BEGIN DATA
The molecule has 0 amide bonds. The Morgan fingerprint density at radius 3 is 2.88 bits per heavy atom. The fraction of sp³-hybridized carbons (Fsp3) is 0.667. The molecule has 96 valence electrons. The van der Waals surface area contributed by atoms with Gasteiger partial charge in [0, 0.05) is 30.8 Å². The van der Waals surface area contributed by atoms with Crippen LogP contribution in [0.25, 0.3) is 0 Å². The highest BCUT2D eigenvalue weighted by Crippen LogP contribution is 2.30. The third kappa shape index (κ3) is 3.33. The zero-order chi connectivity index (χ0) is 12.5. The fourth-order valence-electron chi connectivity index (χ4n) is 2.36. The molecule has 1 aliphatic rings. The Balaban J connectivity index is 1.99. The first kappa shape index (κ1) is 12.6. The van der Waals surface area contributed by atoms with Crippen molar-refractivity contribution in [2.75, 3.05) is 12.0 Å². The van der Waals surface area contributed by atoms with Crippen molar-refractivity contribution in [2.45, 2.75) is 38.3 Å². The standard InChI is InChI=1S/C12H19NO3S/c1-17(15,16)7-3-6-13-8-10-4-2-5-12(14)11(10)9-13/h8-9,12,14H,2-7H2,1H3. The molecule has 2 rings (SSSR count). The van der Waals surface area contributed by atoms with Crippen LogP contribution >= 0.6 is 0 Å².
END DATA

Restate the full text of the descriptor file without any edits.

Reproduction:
The molecule has 0 amide bonds. The Morgan fingerprint density at radius 3 is 2.88 bits per heavy atom. The fraction of sp³-hybridized carbons (Fsp3) is 0.667. The molecule has 96 valence electrons. The van der Waals surface area contributed by atoms with Gasteiger partial charge in [0, 0.05) is 30.8 Å². The van der Waals surface area contributed by atoms with Crippen LogP contribution in [0.25, 0.3) is 0 Å². The highest BCUT2D eigenvalue weighted by Crippen LogP contribution is 2.30. The third kappa shape index (κ3) is 3.33. The zero-order chi connectivity index (χ0) is 12.5. The fourth-order valence-electron chi connectivity index (χ4n) is 2.36. The molecule has 1 aliphatic rings. The Balaban J connectivity index is 1.99. The first kappa shape index (κ1) is 12.6. The van der Waals surface area contributed by atoms with Crippen molar-refractivity contribution in [2.75, 3.05) is 12.0 Å². The van der Waals surface area contributed by atoms with Crippen molar-refractivity contribution in [2.45, 2.75) is 38.3 Å². The standard InChI is InChI=1S/C12H19NO3S/c1-17(15,16)7-3-6-13-8-10-4-2-5-12(14)11(10)9-13/h8-9,12,14H,2-7H2,1H3. The molecule has 2 rings (SSSR count). The van der Waals surface area contributed by atoms with Crippen LogP contribution >= 0.6 is 0 Å².